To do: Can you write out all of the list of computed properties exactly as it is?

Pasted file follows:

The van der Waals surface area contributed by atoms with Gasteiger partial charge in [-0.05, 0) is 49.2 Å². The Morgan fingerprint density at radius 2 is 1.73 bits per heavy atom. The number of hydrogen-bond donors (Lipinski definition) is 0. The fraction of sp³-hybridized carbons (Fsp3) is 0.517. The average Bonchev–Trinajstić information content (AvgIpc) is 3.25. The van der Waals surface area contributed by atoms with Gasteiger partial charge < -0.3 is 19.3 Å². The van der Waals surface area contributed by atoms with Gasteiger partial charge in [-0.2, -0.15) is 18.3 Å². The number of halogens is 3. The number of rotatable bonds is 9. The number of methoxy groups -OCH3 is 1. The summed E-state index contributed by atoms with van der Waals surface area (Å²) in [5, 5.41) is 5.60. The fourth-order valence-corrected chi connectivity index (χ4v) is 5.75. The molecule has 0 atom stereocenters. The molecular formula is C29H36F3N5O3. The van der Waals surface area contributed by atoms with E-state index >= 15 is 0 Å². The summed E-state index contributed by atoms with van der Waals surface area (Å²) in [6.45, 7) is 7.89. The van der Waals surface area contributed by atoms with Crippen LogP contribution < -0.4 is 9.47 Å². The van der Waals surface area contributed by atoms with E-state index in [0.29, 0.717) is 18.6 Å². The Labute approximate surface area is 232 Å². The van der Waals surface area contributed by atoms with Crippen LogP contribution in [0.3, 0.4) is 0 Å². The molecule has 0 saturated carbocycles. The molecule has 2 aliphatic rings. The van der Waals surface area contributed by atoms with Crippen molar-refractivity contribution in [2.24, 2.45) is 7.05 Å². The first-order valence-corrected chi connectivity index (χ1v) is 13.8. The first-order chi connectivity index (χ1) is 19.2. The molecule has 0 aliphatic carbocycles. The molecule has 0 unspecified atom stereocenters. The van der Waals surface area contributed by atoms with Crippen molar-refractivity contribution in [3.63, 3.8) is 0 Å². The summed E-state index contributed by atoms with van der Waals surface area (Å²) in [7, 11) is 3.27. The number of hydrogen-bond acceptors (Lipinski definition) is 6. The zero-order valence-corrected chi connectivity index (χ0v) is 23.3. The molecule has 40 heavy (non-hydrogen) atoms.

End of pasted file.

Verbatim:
The van der Waals surface area contributed by atoms with Gasteiger partial charge in [-0.05, 0) is 49.2 Å². The Morgan fingerprint density at radius 2 is 1.73 bits per heavy atom. The number of hydrogen-bond donors (Lipinski definition) is 0. The fraction of sp³-hybridized carbons (Fsp3) is 0.517. The average Bonchev–Trinajstić information content (AvgIpc) is 3.25. The van der Waals surface area contributed by atoms with Gasteiger partial charge < -0.3 is 19.3 Å². The van der Waals surface area contributed by atoms with Gasteiger partial charge in [-0.2, -0.15) is 18.3 Å². The number of halogens is 3. The number of rotatable bonds is 9. The number of methoxy groups -OCH3 is 1. The summed E-state index contributed by atoms with van der Waals surface area (Å²) in [5, 5.41) is 5.60. The fourth-order valence-corrected chi connectivity index (χ4v) is 5.75. The molecule has 0 atom stereocenters. The molecular formula is C29H36F3N5O3. The van der Waals surface area contributed by atoms with E-state index >= 15 is 0 Å². The summed E-state index contributed by atoms with van der Waals surface area (Å²) in [6.45, 7) is 7.89. The van der Waals surface area contributed by atoms with Crippen LogP contribution < -0.4 is 9.47 Å². The van der Waals surface area contributed by atoms with E-state index in [0.29, 0.717) is 18.6 Å². The Labute approximate surface area is 232 Å². The van der Waals surface area contributed by atoms with Crippen LogP contribution in [0.3, 0.4) is 0 Å². The molecule has 0 saturated carbocycles. The molecule has 2 aliphatic rings. The van der Waals surface area contributed by atoms with Crippen molar-refractivity contribution in [2.24, 2.45) is 7.05 Å². The first-order valence-corrected chi connectivity index (χ1v) is 13.8. The first-order chi connectivity index (χ1) is 19.2. The molecule has 0 aliphatic carbocycles. The molecule has 0 unspecified atom stereocenters. The van der Waals surface area contributed by atoms with Crippen molar-refractivity contribution in [3.63, 3.8) is 0 Å². The summed E-state index contributed by atoms with van der Waals surface area (Å²) in [7, 11) is 3.27. The number of hydrogen-bond acceptors (Lipinski definition) is 6. The zero-order valence-corrected chi connectivity index (χ0v) is 23.3. The molecule has 40 heavy (non-hydrogen) atoms.